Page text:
Libyan Authorities Accused of Helping Smugglers- UN Experts

Libyan Authorities Accused of Helping Smugglers- UN Experts

Wednesday, 7 February, 2018 - 10:00
A migrant holds onto a railing at the stern of the Medecins Sans Frontiere (MSF) rescue ship Bourbon Argos somewhere between Libya and Sicily August 8, 2015. (File Photo: REUTERS/Darrin Zammit Lupi)
Cairo- Khalid Mahmoud
The Special Deterrence Force (SDF) of the UN-backed Government of National Accord (GNA) is involved along with armed militias in human trafficking, a UN panel of experts warned.

Human trafficking is on the rise in Libya, according to the experts' report which found that Libyan forces may be helping rebel groups tighten their control of smuggling routes.

The 157-page confidential report sent to the UN Security Council also said ISIS is seeking to join migrant smugglers in southern Libya after it was pushed out of Sirte in 2016.

"Human trafficking is on the rise in Libya, resulting in major human rights violations," said the report, seen by AFP on Monday.

The panel raised concern "over the possible use of state facilities and state funds by armed groups and traffickers to enhance their control of migration routes."

The report cited accounts from Eritrean migrants who were arrested in 2016 in Tripoli by agents of a special force affiliated to Libya's interior ministry who handed them over to migrant smugglers in exchange of payment.

Four Bangladeshi migrants arrested by the SDF in Tripoli were held in a government detention center in 2015 even though they held valid work visas. They then each paid $300 to the force and were sent to another Libyan city where they were loaded on boats for Europe "against their will", according to the report.

"The panel is assessing whether the SDF's leadership was aware of collusion and trafficking being conducted within its ranks," indicated the report.

The UN-backed authorities in Libya have set up a department to combat illegal migration (DCIM) which is responsible for 24 detention centers and a staff of 5,000, however, according to international agencies, DCIM has no control over its detention centers.

A minister of the GNA admitted to the panel that "the armed groups are stronger than the authorities in handling the flow of migrants."

The panel found that ISIS cells continue to operate in central and southern Libya despite their defeat in Sirte.

"A political solution in Libya remains out of reach in the near future," concluded the report, adding that "military dynamics in Libya and conflicting regional agendas show a lack of commitment to a peaceful solution."

In other news, Libyan authorities, in cooperation with the International Organization for Migration (IOM), deported on Monday 72 illegal Cameroonian immigrants to their country voluntarily.

According to a statement issued by the Libyan Ministry of Interior's Anti-Illegal Immigration Department, the deported immigrants include women and children who were housed in a reception center in Tripoli. They were deported through Tripoli's Metiga international airport, with coordination and supervision of the IOM.

Meanwhile, the British embassy in Tripoli expressed on Tuesday, regret that families from Tawergha had not been able to return home.

In a statement on its official Facebook page, the embassy condemned the threats pointed toward the displaced from Tawergha, when they tried to return home after the agreed upon reconciliation efforts in early February 2018.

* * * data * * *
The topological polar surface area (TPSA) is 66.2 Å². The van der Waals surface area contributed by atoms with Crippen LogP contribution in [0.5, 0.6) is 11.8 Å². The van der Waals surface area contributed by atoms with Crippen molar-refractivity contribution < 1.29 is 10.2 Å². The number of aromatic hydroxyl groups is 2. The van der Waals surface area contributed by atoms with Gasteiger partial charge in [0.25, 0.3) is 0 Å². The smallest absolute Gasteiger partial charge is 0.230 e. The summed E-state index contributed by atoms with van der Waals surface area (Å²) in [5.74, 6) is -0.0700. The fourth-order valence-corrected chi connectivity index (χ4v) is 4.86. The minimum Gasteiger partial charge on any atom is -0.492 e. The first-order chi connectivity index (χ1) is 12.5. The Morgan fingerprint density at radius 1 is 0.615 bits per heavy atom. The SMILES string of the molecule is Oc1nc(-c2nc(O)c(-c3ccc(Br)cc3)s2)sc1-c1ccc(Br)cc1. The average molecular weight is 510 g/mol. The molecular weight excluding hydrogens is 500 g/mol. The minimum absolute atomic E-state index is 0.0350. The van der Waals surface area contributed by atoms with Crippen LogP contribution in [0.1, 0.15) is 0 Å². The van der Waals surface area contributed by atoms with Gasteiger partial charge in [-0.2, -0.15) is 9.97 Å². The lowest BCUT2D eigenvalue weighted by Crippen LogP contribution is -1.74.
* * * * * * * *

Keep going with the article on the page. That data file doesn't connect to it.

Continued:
The embassy called on all parties to “ensure the right of the Tawerghans to return voluntarily to their homes,” stressing the need for broader reconciliation efforts for all displaced Libyan communities in safe and humane conditions.

Libya’s parliament has condemned attacks against hundreds of displaced Tawerghans who were still stranded in a camp on Monday after militiamen prevented them from returning home.

In a statement late Sunday, the parliament said it is still working to ensure that the hundreds of families taking refuge in a camp near the town of Bani Walid can return to their home city.

Militarily, prevailed in Derna, the stronghold of extremist groups in eastern Libya, besieged by the Libyan National Army (LNA) forces since last year.

Sources in the city revealed to Asharq Al-Awsat that the Egyptian fugitive officer Rifai Sorour, who is considered the Grand Mufti of Derna's Shura Council, survived an assassination attempt after being seen alive for the first time in years.

A source in the city said that three young supporters of the LNA tried to target Rifai in front of his house, but their positions were compromised and later they were killed.

The source explained that this operation took place about ten days ago after Rifai was seen wandering in the corridors of Harish medical center in Derna.

In other news, gunmen blew up the tomb of Aisha bin Niran, the mother of the late Libyan leader Muammar Gaddafi, in the area of Wadi Jarf, west of Sirte.

Local media said a group of masked gunmen blew up the grave, and the residents of Wadi Jarf, residents are mainly of the Qadhafi tribes, heard a huge explosion, noting that the building where the grave is located had been badly damaged.

After the revolution, an armed group exhumed the grave of Gaddafi's mother, uncle Ahmad Abdulsalam Abu Meniar and two other members of his family. Their remains were moved to unknown locations.

Other groups also proceeded to exhume the tomb of Muhammad Abdulsalam Abu Meniar, Gaddafi's father, in Tripoli.

Gaddafi's family vowed to file a lawsuit against the "extremists" who had exhumed the graves.

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